Blog dedicated primarily to randomly selected news items; comments reflecting personal perceptions

Tuesday, July 04, 2017

Seeking Miraculous Recoveries

"Stem cells have to be controlled to act exactly the way you want them to act. And that's why the research takes time."
"It is simply wrong for these clinics to take a proof of concept and run with it."
Ubaka Ogbogu, health law professor, University of Alberta

"I believe medical progress is not just limited to the laboratory and randomized double-blind trials. A lot of progress starts in the clinic, dealing with patients. You see something works, you see something has merit, and then it's usually the scientists that seem to catch up later."
"[Injections performed at Regenervate are comprised of] minimally manipulated [tissue derived from patients' own bodies. Any regulating effort to crack down would represent] regulation for the sake of regulation."
Dr. Douglas Stoddar, medical director, Regenervate

"There's a need for understanding what's going on here, and there's a need for regulation."
Dr. David Hart, orthopedic surgery professor, University of Calgary
Stem cell research Getty Images
There has been an appearance of clinics in Canada's large cities eager to provide treatment that falls into the realm of unproven and still experimental though it holds out the promise of opening a wholly new area of vital health treatments whose use seen to be premature, given the possibility of things going awry. Yet there are those people at their wit's end over their state of debilitation from conditions such as arthritis who seek out this kind of treatment despite its unauthorized conditions, who are willing to pay handsomely for the opportunity to improve their physical well-being.

Stem cell treatment has been available for years in Mexico, China, or Arizona, and medical practitioners who respect the process of introducing new treatments after successful experimentation, human trials and government approval, view the medical tourism that leads to access in stem-cell transplants as of dubious value. But it is its potential value that has inspired Canadians, among other nationals, to seek out the treatment in the hopes it will result in improved mobility and freedom from pain and discomfort.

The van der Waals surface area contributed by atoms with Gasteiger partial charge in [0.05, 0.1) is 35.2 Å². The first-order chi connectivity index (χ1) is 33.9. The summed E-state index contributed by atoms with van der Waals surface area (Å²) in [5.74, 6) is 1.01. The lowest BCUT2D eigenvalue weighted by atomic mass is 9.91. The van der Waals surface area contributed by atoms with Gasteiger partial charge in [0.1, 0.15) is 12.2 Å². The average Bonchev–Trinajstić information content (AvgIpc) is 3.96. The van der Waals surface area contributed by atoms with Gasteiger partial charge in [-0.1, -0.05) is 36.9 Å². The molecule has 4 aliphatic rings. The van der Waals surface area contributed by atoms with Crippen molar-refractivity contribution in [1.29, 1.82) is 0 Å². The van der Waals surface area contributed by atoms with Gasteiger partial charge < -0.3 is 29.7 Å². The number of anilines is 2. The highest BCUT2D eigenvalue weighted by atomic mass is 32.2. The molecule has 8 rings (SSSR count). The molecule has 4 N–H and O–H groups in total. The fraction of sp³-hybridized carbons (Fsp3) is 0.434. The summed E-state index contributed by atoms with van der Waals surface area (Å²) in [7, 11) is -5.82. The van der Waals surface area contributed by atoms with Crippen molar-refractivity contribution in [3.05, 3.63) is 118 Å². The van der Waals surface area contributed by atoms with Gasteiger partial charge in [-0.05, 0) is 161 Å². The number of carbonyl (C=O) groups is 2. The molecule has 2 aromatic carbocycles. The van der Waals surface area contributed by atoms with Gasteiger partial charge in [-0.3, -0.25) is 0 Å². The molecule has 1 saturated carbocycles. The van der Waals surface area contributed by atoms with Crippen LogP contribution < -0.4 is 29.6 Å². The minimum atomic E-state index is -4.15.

Regenervate is the name given to a number of branches of the clinic in operation in Canada, which have initiated injections of stem cells lately to meet the growing demand. There are many other clinics, and their presence and treatment methodology has raised questions, on a medical hypothesis holding out future promise being used routinely before its full value is proven, and discounting concerns over possible complications. Arthritis is now being increasingly treated in clinics in Ontario and Alberta; along with joint injuries, disc problems and skin conditions.

Stem cells are derived from fat tissue or bone marrow from the patient him/herself. Stem cells are capable of "differentiating" or transforming into other types of cell allowing them to grow or to "regenerate" tissue that has been damaged through the onset of disease or by injuries suffered. Hundreds of researchers in Canada have been engaged in examining stem-cell treatments for all manner of conditions, from heart problems to severed spinal cords.

The problem is that it remains a concept yet to be proven to be fully effective and safe. Studied in a laboratory environment or in human trials, few treatments have yet been definitively proven to be effective by the techniques of science, let alone approved by regulators such as Health Canada. In the United States, three women became blind as a result of receiving stem-cell injections in their eyes. Others in the United States have developed bony masses or tumours at injection sites.

While some experts in the field feel that the procedures available at clinics such as Regenervate that focus on joint pain are relatively safe in all likelihood, they do express reservations that stem cells have the capability of developing into the wrong type of tissue, possibly in the wrong place in the body, and care must be taken with their use as a result. Fees at Regenervate range from $750 to $3,900, according to Dr. Stoddard, who is himself confident of the method's effectiveness and safety.

He cites the observation that at his clinic some 80 percent of patients report they suffer less pain, stiffness and weakness within several months of receiving their first stem-cell injections. As far as Health Canada is concerned, the greater number of stem-cell therapies represent the use of a 'drug' requiring official authorization following a clinical trial, or should alternately undergo the process of a new drug submission.

In the United States, the U.S. Food and Drug Administration is pursuing the hundreds of clinics in operation there offering stem-cell treatments. Health Canada "will take action based on the risk posed to the general public" states Eric Morrissette, department spokesman. He points out that one treatment has been approved, where bone marrow transplants to treat cancer instead attack the patient's body, and so the stem-cell treatment is designed to combat "graft-versus-host disease".

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